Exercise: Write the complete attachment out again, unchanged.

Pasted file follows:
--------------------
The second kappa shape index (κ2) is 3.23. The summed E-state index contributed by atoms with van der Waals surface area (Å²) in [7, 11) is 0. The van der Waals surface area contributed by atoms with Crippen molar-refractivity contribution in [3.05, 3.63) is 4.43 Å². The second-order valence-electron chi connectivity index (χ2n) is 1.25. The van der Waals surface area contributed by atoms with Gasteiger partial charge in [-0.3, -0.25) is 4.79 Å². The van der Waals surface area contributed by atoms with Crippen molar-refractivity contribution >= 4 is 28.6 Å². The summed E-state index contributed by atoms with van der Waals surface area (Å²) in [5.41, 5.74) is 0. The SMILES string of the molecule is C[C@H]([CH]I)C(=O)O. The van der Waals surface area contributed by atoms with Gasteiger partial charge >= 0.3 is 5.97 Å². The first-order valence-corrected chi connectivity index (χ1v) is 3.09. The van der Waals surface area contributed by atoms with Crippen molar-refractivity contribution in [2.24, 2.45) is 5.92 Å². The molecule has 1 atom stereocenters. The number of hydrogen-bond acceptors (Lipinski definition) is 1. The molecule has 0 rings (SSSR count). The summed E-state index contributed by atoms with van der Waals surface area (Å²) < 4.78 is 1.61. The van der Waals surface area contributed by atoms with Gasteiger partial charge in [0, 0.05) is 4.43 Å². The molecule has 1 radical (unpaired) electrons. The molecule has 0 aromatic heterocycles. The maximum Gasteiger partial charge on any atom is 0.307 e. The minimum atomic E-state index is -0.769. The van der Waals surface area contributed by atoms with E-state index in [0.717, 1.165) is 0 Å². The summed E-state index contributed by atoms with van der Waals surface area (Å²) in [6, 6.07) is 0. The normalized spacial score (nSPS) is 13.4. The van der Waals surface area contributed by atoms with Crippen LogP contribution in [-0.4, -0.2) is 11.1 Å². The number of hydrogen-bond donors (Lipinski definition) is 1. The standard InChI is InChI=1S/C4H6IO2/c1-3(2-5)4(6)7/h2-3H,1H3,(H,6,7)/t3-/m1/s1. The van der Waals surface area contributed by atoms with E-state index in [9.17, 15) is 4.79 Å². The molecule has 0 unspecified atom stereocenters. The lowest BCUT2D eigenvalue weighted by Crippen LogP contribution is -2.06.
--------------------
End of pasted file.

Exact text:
The second kappa shape index (κ2) is 3.23. The summed E-state index contributed by atoms with van der Waals surface area (Å²) in [7, 11) is 0. The van der Waals surface area contributed by atoms with Crippen molar-refractivity contribution in [3.05, 3.63) is 4.43 Å². The second-order valence-electron chi connectivity index (χ2n) is 1.25. The van der Waals surface area contributed by atoms with Gasteiger partial charge in [-0.3, -0.25) is 4.79 Å². The van der Waals surface area contributed by atoms with Crippen molar-refractivity contribution >= 4 is 28.6 Å². The summed E-state index contributed by atoms with van der Waals surface area (Å²) in [5.41, 5.74) is 0. The SMILES string of the molecule is C[C@H]([CH]I)C(=O)O. The van der Waals surface area contributed by atoms with Gasteiger partial charge >= 0.3 is 5.97 Å². The first-order valence-corrected chi connectivity index (χ1v) is 3.09. The van der Waals surface area contributed by atoms with Crippen molar-refractivity contribution in [2.24, 2.45) is 5.92 Å². The molecule has 1 atom stereocenters. The number of hydrogen-bond acceptors (Lipinski definition) is 1. The molecule has 0 rings (SSSR count). The summed E-state index contributed by atoms with van der Waals surface area (Å²) < 4.78 is 1.61. The van der Waals surface area contributed by atoms with Gasteiger partial charge in [0, 0.05) is 4.43 Å². The molecule has 1 radical (unpaired) electrons. The molecule has 0 aromatic heterocycles. The maximum Gasteiger partial charge on any atom is 0.307 e. The minimum atomic E-state index is -0.769. The van der Waals surface area contributed by atoms with E-state index in [0.717, 1.165) is 0 Å². The summed E-state index contributed by atoms with van der Waals surface area (Å²) in [6, 6.07) is 0. The normalized spacial score (nSPS) is 13.4. The van der Waals surface area contributed by atoms with Crippen LogP contribution in [-0.4, -0.2) is 11.1 Å². The number of hydrogen-bond donors (Lipinski definition) is 1. The standard InChI is InChI=1S/C4H6IO2/c1-3(2-5)4(6)7/h2-3H,1H3,(H,6,7)/t3-/m1/s1. The van der Waals surface area contributed by atoms with E-state index in [9.17, 15) is 4.79 Å². The molecule has 0 unspecified atom stereocenters. The lowest BCUT2D eigenvalue weighted by Crippen LogP contribution is -2.06.